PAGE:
Skip Navigation
Small Business Innovation Research/Small Business Tech Transfer

A Maximum Power Tracker for Improved Thermophotovoltaic Power Generation

Completed Technology Project

Project Description

A Maximum Power Tracker for Improved Thermophotovoltaic Power Generation
Radioisotope Power Systems (RPS) are critical for future flagship exploration missions in space and on planetary surfaces. Small improvements in the RPS performance, weight, size, and/or reliability can have a dramatic effect on the scientific capability of the vehicle and the overall mission costs. Radioisotope Thermophotovoltaic (RTPV) energy converters are a particular type of RPS that directly converts the heat produced by a General Purpose Heat Source (GPHS) to electrical power using a specialized Photovoltaic (PV) cell. A key element in an RTPV system is the power conversion electronics system that efficiently converts the low-voltage current from each PV cell into useable, stable bus voltage for powering spacecraft systems despite issues such as non-uniform illumination, PV cell degradation, and decay of the GPHS source. In this project, Creare and the Massachusetts Institute of Technology (MIT) propose to develop an advanced, multi-channel maximum power point tracking module (MPPT) that is optimized for RTPV systems. The converter will provide stable output voltage from a 16-cell PV array that, when coupled with advanced PV technology of the RTPV system, will provide high system efficiency. In Phase I, we will design a prototype power tracking module, which will be fully characterized for conversion efficiency. We will also assess the impact of this new MPPT on the overall RTPV system design and performance. More »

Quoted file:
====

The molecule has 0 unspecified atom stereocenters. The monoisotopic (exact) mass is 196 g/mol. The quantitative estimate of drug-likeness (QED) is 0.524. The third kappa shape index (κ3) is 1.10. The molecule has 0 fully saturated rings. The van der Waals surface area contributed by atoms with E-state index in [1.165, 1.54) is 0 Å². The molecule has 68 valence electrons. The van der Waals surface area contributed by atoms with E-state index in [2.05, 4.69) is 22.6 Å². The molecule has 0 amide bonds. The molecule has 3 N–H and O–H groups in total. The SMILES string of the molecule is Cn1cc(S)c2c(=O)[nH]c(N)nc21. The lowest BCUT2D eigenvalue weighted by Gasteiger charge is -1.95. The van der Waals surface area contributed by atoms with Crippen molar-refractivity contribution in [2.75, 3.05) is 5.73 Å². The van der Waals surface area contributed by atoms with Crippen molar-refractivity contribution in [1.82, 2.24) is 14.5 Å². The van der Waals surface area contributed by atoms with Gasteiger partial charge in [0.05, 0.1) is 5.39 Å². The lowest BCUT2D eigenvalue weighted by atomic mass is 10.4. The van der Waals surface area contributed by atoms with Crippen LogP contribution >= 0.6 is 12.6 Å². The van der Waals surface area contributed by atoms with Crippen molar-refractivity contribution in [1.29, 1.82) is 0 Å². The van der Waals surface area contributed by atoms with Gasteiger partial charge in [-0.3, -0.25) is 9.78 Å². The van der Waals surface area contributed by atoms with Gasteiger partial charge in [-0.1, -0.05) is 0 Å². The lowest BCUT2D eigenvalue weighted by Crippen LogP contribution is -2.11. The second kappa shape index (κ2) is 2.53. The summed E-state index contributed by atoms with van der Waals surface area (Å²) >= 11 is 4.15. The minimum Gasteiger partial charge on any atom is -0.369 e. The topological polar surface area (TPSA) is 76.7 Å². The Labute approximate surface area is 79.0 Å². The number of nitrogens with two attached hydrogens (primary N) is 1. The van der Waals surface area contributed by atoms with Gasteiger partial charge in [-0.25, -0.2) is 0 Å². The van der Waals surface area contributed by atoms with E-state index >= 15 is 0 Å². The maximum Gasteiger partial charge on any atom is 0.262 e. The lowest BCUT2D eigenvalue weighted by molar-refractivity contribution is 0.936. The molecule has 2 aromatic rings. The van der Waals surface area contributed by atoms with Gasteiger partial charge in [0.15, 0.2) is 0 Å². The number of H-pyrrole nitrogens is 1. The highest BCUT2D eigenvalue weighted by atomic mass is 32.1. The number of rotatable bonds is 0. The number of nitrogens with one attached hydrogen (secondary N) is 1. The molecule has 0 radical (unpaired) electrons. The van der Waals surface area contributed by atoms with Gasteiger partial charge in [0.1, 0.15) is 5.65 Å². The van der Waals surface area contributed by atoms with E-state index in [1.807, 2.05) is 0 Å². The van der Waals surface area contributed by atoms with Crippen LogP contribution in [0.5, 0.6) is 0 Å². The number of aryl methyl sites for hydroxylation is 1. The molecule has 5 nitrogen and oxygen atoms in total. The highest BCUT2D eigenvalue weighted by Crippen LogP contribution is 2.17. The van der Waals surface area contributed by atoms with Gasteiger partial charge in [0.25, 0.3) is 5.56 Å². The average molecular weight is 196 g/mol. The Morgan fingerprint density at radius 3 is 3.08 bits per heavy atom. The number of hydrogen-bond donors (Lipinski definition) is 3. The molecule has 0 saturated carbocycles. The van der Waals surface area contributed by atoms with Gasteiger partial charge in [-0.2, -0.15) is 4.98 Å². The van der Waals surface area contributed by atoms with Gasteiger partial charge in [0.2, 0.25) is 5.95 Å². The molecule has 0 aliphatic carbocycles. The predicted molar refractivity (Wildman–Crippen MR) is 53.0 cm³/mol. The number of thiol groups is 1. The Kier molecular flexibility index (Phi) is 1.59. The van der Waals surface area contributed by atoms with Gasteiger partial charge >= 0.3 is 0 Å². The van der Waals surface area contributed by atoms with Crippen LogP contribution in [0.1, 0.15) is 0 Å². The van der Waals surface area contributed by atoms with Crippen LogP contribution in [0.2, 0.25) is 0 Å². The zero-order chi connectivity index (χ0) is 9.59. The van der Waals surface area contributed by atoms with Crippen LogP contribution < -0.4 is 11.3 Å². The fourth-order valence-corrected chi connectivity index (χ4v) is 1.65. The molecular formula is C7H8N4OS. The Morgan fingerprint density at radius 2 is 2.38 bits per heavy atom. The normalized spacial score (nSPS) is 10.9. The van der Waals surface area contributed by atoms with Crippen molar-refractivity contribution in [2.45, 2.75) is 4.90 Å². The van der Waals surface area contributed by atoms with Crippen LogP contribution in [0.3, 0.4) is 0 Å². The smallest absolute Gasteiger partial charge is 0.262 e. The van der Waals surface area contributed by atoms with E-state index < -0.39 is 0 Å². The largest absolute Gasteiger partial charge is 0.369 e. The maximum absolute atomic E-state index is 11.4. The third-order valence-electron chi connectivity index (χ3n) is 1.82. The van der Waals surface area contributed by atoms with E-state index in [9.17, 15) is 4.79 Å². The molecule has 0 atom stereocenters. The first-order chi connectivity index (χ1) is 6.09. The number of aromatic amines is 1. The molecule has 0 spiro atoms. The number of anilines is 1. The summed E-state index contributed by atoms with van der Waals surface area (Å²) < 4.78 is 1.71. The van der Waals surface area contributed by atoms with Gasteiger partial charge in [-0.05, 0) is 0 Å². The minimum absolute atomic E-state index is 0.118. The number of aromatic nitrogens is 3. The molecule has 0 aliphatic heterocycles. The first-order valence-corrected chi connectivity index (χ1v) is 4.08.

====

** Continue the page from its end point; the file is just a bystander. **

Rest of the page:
Anticipated Benefits

Primary U.S. Work Locations and Key Partners

Technology Transitions

Light bulb

Suggest an Edit

Recommend changes and additions to this project record.

This is a historic project that was completed before the creation of TechPort on October 1, 2012. Available data has been included. This record may contain less data than currently active projects.